Engineering

Shape-memory alloys might help airplanes land without a peep

Having a home near a busy airport certainly has its perks. It is close to many establishments and alleviates the problem of wading through endless traffic to catch flights. But it does come at a cost—tolerating the jarring ...

Electronics & Semiconductors

Cutting through noise for better solar cells

As society moves towards a renewable energy future, it's crucial that solar panels convert light into electricity as efficiently as possible. Some state-of-the-art solar cells are close to the theoretical maximum of efficiency—and ...

Robotics

Teaching drones to hear screams from catastrophe victims

In a disaster, time is of the essence when searching for potential victims who may be difficult to find. Unmanned aerial vehicles make the perfect platform for state-of-the-art technology allowing emergency crews to find ...

Computer Sciences

Researchers use deep learning to 'denoise' nanopore data

Scientists from the Institute of Scientific and Industrial Research at Osaka University have used machine-learning methods to enhance the signal-to-noise ratio in data collected when tiny spheres are passed through microscopic ...

Consumer & Gadgets

Facebook customizes augmented reality to the flick of a wrist

Fresh off its recent augmented reality (AR) kick, Facebook Labs has revealed plans to curate this AI software for wearable devices. Projected as a shorter-term goal than the previously announced AR glasses, this wrist-based ...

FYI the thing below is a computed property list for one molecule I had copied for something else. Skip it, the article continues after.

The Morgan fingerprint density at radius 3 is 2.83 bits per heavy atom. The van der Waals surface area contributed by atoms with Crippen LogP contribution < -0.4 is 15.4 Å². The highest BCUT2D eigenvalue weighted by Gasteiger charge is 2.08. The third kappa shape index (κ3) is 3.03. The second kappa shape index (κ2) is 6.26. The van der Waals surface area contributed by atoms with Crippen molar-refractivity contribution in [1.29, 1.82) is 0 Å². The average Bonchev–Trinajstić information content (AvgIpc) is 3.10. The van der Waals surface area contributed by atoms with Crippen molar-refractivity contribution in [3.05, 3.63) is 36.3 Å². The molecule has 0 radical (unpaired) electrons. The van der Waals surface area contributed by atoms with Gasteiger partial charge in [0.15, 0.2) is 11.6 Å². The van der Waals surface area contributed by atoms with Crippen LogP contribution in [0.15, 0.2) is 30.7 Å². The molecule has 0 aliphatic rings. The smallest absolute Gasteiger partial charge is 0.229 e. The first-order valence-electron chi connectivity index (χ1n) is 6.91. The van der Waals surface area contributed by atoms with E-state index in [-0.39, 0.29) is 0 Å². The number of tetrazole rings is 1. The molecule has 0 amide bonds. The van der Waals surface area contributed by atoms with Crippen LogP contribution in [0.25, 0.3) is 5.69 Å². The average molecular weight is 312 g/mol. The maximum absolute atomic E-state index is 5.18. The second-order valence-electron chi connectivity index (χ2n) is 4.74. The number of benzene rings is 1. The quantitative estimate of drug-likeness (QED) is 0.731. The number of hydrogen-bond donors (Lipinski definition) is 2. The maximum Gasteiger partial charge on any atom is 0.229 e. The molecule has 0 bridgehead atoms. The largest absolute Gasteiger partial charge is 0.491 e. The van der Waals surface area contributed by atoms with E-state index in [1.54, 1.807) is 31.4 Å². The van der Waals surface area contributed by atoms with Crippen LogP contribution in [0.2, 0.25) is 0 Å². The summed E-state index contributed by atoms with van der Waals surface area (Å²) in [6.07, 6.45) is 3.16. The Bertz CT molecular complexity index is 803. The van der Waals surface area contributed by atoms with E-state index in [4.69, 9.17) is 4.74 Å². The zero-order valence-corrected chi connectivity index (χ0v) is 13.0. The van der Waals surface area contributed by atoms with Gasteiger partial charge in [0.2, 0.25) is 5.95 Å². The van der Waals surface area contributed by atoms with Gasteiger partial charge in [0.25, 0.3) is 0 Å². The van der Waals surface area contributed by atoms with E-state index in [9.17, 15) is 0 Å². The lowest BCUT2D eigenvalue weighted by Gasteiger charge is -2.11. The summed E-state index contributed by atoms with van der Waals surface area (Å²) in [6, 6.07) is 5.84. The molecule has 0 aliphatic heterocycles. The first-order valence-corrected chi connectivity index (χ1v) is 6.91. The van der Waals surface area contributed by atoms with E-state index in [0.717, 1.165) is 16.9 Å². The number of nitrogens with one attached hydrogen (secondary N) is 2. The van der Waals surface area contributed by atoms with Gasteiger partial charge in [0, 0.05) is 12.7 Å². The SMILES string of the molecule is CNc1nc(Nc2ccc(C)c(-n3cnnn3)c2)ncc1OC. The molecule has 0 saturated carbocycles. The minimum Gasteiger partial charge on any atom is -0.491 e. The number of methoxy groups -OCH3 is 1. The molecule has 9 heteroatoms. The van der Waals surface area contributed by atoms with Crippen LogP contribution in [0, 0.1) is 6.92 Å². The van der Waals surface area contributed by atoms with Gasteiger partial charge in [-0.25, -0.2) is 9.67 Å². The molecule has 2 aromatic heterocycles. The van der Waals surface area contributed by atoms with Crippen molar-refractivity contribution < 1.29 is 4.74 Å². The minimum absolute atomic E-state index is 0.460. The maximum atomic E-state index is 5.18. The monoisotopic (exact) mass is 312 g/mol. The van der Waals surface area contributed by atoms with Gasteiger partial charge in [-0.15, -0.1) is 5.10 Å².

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Noise

In common use, the word noise means any unwanted sound. In both analog and digital electronics, noise is random unwanted perturbation to a wanted signal; it is called noise as a generalisation of the acoustic noise ("static") heard when listening to a weak radio transmission with significant electrical noise. Signal noise is heard as acoustic noise if the signal is converted into sound (e.g., played through a loudspeaker); it manifests as "snow" on a television or video image. High noise levels can block, distort, change or interfere with the meaning of a message in human, animal and electronic communication.

In signal processing or computing it can be considered random unwanted data without meaning; that is, data that is not being used to transmit a signal, but is simply produced as an unwanted by-product of other activities. "Signal-to-noise ratio" is sometimes used to refer to the ratio of useful to irrelevant information in an exchange.

In biology, noise can describe the variability of a measurement around the mean, for example transcriptional noise describes the variability in gene activity between cells in a population.

In many cases, the special case of thermal noise arises, which sets a fundamental lower limit to what can be measured or signaled and is related to basic physical processes described by thermodynamics, some of which are expressible by simple formulae.

In some fields, noise means unwanted information or data that is not relevant to the hypothesis or theory being investigated or tested.

This text uses material from Wikipedia, licensed under CC BY-SA